Anita Dongre is a very important woman in the fashion design industry. She is famous for having dressed Beyoncé, Kim Kardashian, Kate Middleton, Huma Abedin and Hillary Clinton. She has expanded empire to the USA and the store is found in SoHo. She was even visited to dress Nick Jonas and Priyanka for their wedding.
She graduated from SNDT College with a degree in fashion design and her dream was always to create a fashion label that was influenced by her younger years in Jaipur. She has managed to capture the rich Indian heritage and incorporate it into the modern aesthetics successfully. Her insights and eye for beauty have helped her create Global Desi and other brands that have managed to rock the world. Her fashion houses include luxury bridal clothing Anita Dongre, the handcrafted Jadau jewelry line called Pink City and the sustainable brand that she loves most of all called Grassroot.
Aside from her fashion world, she is a philanthropist who has been at the forefront of the fight that will give Indian women who stitch clothing for fashion industries, equal pay and rights. She works with the SEWA center. She was inspired to do so by the conscious use of materials as a lifestyle. One of Anita’s fears is losing out on the treasure trove that is the house of crafts and culture from India. These include recipes, arts, music, textiles and other traditions that have defined India for millennia.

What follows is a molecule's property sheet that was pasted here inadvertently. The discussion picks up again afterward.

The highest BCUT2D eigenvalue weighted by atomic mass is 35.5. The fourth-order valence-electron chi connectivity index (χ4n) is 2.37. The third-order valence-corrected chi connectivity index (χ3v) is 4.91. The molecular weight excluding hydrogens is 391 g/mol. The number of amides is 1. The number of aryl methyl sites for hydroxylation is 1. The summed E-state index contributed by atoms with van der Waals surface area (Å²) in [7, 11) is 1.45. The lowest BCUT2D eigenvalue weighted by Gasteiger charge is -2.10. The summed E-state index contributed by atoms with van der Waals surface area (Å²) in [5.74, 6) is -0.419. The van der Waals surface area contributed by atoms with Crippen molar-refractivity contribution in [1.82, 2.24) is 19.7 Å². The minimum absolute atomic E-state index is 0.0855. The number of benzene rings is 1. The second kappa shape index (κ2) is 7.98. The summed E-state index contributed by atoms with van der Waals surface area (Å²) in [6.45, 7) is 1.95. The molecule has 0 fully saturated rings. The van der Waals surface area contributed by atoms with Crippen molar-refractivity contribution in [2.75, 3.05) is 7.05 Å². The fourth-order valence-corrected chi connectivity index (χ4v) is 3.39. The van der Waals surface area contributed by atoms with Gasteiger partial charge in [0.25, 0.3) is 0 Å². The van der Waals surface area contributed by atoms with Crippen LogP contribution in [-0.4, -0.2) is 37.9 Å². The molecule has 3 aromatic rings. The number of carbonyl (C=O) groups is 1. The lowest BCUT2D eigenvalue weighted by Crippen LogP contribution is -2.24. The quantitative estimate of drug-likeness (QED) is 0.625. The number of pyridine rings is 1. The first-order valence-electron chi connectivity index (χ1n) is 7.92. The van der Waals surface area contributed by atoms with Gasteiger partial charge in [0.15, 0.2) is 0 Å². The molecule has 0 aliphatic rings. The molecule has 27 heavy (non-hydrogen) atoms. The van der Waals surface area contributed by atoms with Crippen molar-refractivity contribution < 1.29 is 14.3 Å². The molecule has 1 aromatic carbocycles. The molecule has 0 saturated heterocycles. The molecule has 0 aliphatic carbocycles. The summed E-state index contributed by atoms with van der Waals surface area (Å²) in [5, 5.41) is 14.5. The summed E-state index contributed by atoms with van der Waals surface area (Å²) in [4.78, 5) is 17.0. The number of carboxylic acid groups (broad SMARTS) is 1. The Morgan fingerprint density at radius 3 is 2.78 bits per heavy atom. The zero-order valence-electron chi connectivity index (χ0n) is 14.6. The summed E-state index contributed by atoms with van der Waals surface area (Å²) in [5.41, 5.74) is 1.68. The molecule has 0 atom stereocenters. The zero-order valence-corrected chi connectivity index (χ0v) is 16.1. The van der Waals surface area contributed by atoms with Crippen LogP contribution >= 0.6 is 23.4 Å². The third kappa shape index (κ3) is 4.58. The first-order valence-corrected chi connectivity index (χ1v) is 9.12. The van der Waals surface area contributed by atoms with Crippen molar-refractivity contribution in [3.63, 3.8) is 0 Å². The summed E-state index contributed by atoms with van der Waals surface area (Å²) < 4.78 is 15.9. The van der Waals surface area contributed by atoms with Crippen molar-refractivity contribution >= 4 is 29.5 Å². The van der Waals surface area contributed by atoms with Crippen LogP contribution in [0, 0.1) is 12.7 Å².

She has been focused on reviving and keeping alive, the crafts industry in remote indian villages that are in danger of being forgotten. Dongre is empowering the artisans and has brought influential world leaders to the initiative. She founded Grassroots after meeting these women in the heart of India’s culture. They also asked her to help them combine modern fashion and their embroidery to sell more.
Dongre says that the best part of her work with the women at SEWA is the difference that economic empowerment brings to their lives. They are born into poor families and villages and they grow up never knowing that they can earn a living that is substantial for economic freedom and independence. When she sees them become their own women, she is happy.
The success that SEWA has achieved is one that has allowed her to create even more centers in the villages where they train women to sew and then give them work at her labels. She firmly believes that the villages can be able to, “stay sustainable as an economy as long as the community members are contributing to the village instead of migrating to larger cities.”
She is currently operating 8 centers and is using a 2 year plan to expand that number to 30 centers in her area. The long-term plans include something much grander than this. Her vision is to see these centers all over India. They will address the poverty and bring a higher quality of life to the inhabitants. She hopes to achieve this dream whole dominating globally too.